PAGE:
According to the CDC (Centers for Disease Control and Prevention), injuries are the leading cause of deaths in children and a child is treated in an emergency room every 4 seconds. Summer is a great time when families spend more time outdoors, but outdoor activities often bring about injuries. Mason Gomberg, MD, a pediatrician with Westchester Health Pediatrics, offers 4 important tips to keep your family safe this summer.
Ankle fractures can sometimes be mistaken for sprains because the symptoms of a sprain and a fracture are actually very similar. That’s why it’s important to have an ankle injury evaluated by a doctor as soon as possible to confirm which type of injury you have, writes Rick Weinstein, MD, MBA, MD, an Orthopedic Sports Medicine specialist with Westchester Health Orthopedics and Sports Medicine, in a recent blog.
Every patient has his/her own reasons for seeking shoulder surgery, whether it’s to get back to a particular sport at an elite level of competition or to be free of the daily pain of a certain condition. And just as important as the decision to have shoulder surgery is determining which surgeon should perform it. In his recent blog, Russell J. Cavallo, MD, an Orthopedic Sports Medicine specialist and general orthopedic surgeon with Westchester Health Orthopedics and Sports Medicine, shares 8 important things to keep in mind before choosing the surgeon to entrust with your shoulder.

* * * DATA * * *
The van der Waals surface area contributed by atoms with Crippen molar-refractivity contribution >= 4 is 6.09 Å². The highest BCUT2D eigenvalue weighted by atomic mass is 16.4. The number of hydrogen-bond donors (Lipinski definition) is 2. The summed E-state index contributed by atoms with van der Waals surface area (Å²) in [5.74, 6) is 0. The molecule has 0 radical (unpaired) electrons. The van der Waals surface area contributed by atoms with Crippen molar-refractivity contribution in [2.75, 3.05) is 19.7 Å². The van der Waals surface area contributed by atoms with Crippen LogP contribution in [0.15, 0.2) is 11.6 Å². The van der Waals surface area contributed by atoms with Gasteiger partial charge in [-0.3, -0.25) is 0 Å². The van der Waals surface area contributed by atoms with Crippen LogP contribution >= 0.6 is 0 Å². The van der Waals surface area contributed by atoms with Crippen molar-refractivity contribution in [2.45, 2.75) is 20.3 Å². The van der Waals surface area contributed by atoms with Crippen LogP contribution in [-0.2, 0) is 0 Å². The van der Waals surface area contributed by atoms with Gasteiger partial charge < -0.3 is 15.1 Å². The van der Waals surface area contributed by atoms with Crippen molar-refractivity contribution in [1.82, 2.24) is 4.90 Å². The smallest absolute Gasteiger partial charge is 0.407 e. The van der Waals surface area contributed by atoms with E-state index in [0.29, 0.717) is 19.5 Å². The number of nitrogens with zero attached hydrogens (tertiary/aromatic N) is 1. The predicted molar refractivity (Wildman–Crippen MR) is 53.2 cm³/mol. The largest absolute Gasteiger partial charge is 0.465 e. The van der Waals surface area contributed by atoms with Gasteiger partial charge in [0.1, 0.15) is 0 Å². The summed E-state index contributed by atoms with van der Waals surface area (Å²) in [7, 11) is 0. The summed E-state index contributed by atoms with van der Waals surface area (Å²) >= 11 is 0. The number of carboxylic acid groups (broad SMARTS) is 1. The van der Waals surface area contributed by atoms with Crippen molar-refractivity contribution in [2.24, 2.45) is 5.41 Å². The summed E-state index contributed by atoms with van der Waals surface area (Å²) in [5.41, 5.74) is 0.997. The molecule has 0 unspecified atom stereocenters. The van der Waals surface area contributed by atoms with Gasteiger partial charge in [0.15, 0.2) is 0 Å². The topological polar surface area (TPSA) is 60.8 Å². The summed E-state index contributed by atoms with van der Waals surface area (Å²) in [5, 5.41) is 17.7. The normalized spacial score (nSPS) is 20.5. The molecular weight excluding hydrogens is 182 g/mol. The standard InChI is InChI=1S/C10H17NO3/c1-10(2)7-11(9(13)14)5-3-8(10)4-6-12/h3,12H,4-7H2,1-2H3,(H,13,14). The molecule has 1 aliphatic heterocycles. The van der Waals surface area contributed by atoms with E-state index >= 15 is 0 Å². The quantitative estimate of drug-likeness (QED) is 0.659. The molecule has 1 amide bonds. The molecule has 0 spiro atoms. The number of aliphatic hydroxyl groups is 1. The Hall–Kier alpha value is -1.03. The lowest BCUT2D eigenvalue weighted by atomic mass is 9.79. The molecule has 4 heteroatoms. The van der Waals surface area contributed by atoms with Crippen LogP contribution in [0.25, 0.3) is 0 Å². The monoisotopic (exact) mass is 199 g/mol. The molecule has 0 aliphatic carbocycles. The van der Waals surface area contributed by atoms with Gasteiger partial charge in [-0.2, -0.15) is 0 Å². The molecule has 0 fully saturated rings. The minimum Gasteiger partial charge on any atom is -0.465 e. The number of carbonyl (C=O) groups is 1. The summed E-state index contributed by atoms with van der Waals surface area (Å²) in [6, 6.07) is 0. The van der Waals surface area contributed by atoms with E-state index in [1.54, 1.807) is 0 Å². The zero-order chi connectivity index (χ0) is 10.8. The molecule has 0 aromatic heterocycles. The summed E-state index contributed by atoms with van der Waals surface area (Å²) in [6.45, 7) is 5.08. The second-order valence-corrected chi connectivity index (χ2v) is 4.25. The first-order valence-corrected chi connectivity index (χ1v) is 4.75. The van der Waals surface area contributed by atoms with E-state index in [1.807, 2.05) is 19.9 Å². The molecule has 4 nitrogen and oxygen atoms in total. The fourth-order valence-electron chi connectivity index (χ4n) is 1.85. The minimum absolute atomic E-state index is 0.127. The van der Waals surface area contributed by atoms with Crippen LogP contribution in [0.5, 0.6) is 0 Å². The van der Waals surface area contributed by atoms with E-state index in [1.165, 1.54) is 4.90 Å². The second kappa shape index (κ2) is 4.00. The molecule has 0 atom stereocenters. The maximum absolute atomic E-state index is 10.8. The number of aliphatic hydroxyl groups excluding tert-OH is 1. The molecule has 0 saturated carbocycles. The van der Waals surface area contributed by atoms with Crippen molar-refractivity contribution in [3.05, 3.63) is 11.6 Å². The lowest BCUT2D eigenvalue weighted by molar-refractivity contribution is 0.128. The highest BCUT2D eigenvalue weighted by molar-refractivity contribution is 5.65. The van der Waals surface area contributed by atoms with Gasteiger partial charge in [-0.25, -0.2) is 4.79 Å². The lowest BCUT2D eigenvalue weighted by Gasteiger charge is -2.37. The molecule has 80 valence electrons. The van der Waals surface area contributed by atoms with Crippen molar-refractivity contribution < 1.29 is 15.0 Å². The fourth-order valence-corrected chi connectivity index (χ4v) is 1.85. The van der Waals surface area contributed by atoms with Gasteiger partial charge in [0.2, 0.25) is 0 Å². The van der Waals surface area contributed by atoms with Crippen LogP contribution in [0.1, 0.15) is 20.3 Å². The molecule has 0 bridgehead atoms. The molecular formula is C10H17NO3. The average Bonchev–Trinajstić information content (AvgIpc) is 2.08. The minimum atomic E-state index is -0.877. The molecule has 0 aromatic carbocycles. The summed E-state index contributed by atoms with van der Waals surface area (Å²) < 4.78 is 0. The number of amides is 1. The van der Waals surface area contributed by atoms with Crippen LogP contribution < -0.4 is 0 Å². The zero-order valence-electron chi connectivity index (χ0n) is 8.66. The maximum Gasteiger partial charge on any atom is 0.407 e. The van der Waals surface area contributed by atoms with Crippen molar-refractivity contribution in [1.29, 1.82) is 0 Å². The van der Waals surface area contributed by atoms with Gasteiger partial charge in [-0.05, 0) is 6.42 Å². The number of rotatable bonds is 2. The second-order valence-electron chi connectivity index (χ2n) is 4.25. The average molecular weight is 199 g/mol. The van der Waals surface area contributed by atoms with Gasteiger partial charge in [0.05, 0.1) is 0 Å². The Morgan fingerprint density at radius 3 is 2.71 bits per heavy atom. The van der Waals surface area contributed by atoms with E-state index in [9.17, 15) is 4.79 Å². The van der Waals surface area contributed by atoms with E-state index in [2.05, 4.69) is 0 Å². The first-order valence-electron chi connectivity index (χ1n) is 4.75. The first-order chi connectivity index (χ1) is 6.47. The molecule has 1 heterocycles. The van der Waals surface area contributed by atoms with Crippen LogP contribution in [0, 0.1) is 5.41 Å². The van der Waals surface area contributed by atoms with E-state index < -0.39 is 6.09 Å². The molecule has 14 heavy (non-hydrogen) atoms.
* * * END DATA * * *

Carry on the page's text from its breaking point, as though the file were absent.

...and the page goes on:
If you have a child with peanut allergy, here is some fantastic news. A recent groundbreaking study reveals a revolutionary new way of thinking about peanut allergy in children, reports James A. Pollowitz, MD, FAAAAI, FACAAI, an allergy, asthma and immunology specialist with Westchester Health Pediatrics, in his highly-informative blog.
Many parents in our practice have a child with type 1 diabetes and they’ve told us that although this chronic disease sometimes seems overwhelming, they’ve been able to manage it by following a structured, regular treatment plan.
Did you know that for children older than six months, having a fever can be a good thing? That’s because a fever indicates that your child is fighting off some kind of infection, such as a cold, the flu or an ear infection, or it could be a sign that your baby’s teething. Westchester Health Pediatrics pediatrician Dr. Rachel E. Menaged writes that letting a fever run its course may actually reduce the length and severity of many illnesses.
Have your kids come home with head lice recently? Kids of all ages and socioeconomic levels get lice, no matter how often they do—or do not—wash their hair or bathe. In fact, 6-12 million kids in the U.S. get head lice each year, so you’re not alone.
Diapers? Check. Breast pump? Check. Stroller? Check. But wait, have you chosen a pediatrician?